XML

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XML

Everyone's heard of the eXtensible Markup Language, you probably know it is somehow related to HTML, and the Wiki overview (see XML) has many details. Here, we can look at some things you are less likely to immediately know.

  1. XML is just one, in a progression, of standards for a "universal" standard for data representation. An earlier one, sometimes covered in network textbooks, is the ASN.1 standard; ASN.1 is a binary standard, whereas XML uses characters and therefore is easier for humans to read and edit; the price for this is that the representation can waste bandwidth.
  2. XML, despite having been a "hot" topic, is not universally loved. For example, see this or this.
  3. There are even recent alternatives to XML, some with Python support, for instance JSON (or JSON); these alternatives are less expressive or less powerful than XML, but have some other advantages in being easier to parse or simpler to manage.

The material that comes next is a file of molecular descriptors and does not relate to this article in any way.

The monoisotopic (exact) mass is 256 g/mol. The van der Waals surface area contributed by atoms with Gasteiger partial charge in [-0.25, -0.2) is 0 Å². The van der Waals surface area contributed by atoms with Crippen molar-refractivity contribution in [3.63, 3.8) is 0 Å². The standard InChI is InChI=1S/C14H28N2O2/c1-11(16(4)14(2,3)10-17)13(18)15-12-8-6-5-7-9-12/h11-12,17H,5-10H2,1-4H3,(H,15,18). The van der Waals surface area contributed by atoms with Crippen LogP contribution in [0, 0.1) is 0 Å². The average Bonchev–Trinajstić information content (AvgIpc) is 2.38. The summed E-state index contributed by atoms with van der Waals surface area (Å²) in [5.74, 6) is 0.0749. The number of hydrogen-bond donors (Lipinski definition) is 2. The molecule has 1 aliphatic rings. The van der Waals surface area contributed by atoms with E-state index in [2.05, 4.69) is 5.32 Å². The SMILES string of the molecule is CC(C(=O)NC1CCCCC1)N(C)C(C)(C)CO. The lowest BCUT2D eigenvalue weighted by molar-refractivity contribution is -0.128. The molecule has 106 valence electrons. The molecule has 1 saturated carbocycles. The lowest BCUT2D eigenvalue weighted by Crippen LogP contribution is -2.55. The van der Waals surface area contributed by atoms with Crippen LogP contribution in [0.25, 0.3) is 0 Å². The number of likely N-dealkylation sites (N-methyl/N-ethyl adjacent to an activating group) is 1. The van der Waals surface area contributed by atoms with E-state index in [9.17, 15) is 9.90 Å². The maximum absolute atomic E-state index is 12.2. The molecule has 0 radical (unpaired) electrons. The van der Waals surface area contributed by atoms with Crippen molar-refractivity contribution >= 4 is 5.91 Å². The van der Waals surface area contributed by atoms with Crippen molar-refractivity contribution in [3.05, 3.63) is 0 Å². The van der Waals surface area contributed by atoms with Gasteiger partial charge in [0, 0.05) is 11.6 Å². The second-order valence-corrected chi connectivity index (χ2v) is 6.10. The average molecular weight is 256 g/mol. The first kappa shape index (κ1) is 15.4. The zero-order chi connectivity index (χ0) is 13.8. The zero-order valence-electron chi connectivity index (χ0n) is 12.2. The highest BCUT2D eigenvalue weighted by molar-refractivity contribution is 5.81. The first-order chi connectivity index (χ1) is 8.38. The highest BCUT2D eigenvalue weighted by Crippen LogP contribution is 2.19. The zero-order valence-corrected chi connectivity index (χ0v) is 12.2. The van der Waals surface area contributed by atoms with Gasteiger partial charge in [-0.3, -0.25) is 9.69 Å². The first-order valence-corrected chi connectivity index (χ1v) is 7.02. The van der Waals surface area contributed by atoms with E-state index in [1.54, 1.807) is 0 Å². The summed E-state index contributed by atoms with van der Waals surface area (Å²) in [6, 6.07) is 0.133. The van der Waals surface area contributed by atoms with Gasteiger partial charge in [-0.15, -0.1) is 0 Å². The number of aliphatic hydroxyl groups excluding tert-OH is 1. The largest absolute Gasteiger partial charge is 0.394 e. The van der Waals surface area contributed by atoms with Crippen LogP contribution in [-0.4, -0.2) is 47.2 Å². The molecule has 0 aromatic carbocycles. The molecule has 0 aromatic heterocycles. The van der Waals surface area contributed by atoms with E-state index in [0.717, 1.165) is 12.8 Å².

4. XML can be abused, or used where it really should not be used, as pointed out in this opinion.
  5. You probably have to use XML even if you don't like it (as stated here).

Python's XML Support

Many programming languages offer standard tools and APIs for reading, writing, and searching XML, which gets to be a significant topic itself. There seems to be a mismatch between the database world, which favors relational databases where data fits in tables with rows of data and organized columns, and the XML world of representation. One thing's the same, we need to search databases (using SQL) and repositories of XML data (using an XML query tool). There are significant classes of similar problems using XML, such as translating from one style of XML to another. If you need to work with many XML documents, repositories of XML documents, nested XML or other complications, you're better off using the specialized tools and languages.

But you can experiment with XML, using Python programs, to get some idea of how all these tools do their job.

  1. Start by getting familiar with XML concepts.
  2. If you like, you can read the first chapter of a book on the subject of Python and XML: here, where you learn of Python's support of the DOM API, which parses XML into a tree representation.
  3. Study a Python DOM tutorial and get some feel for how the API works.
  4. Then take a small XML document, and use the Python API to read the document, perhaps change one or two things in the document, and write it out.
  5. If you have the time, you could look at a previous lecture (flash presentation).
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